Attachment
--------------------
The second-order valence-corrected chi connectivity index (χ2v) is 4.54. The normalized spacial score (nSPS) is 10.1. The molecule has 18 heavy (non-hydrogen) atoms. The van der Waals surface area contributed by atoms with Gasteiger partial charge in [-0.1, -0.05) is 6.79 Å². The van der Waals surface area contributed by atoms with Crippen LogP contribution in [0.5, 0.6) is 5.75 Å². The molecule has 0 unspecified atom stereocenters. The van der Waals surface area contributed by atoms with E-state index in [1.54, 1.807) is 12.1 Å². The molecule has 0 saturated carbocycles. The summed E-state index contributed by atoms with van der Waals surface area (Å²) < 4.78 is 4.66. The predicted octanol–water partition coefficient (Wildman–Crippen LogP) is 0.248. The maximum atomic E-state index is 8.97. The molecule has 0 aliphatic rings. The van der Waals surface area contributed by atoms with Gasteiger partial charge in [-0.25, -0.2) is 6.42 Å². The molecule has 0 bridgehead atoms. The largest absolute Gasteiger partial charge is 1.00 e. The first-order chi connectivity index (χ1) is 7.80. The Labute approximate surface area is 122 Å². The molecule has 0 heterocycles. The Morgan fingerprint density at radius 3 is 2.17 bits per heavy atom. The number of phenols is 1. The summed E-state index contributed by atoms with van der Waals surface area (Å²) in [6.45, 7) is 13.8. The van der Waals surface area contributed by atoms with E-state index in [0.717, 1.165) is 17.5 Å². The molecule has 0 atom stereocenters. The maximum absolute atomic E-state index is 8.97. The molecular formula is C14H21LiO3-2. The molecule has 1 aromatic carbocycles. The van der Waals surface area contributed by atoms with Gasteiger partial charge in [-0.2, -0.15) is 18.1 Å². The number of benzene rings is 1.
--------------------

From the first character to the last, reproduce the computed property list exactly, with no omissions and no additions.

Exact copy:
The second-order valence-corrected chi connectivity index (χ2v) is 4.54. The normalized spacial score (nSPS) is 10.1. The molecule has 18 heavy (non-hydrogen) atoms. The van der Waals surface area contributed by atoms with Gasteiger partial charge in [-0.1, -0.05) is 6.79 Å². The van der Waals surface area contributed by atoms with Crippen LogP contribution in [0.5, 0.6) is 5.75 Å². The molecule has 0 unspecified atom stereocenters. The van der Waals surface area contributed by atoms with E-state index in [1.54, 1.807) is 12.1 Å². The molecule has 0 saturated carbocycles. The summed E-state index contributed by atoms with van der Waals surface area (Å²) < 4.78 is 4.66. The predicted octanol–water partition coefficient (Wildman–Crippen LogP) is 0.248. The maximum atomic E-state index is 8.97. The molecule has 0 aliphatic rings. The van der Waals surface area contributed by atoms with Gasteiger partial charge in [-0.25, -0.2) is 6.42 Å². The molecule has 0 bridgehead atoms. The largest absolute Gasteiger partial charge is 1.00 e. The first-order chi connectivity index (χ1) is 7.80. The Labute approximate surface area is 122 Å². The molecule has 0 heterocycles. The Morgan fingerprint density at radius 3 is 2.17 bits per heavy atom. The number of phenols is 1. The summed E-state index contributed by atoms with van der Waals surface area (Å²) in [6.45, 7) is 13.8. The van der Waals surface area contributed by atoms with E-state index in [0.717, 1.165) is 17.5 Å². The molecule has 0 atom stereocenters. The maximum absolute atomic E-state index is 8.97. The molecular formula is C14H21LiO3-2. The molecule has 1 aromatic carbocycles. The van der Waals surface area contributed by atoms with Gasteiger partial charge in [-0.2, -0.15) is 18.1 Å². The number of benzene rings is 1.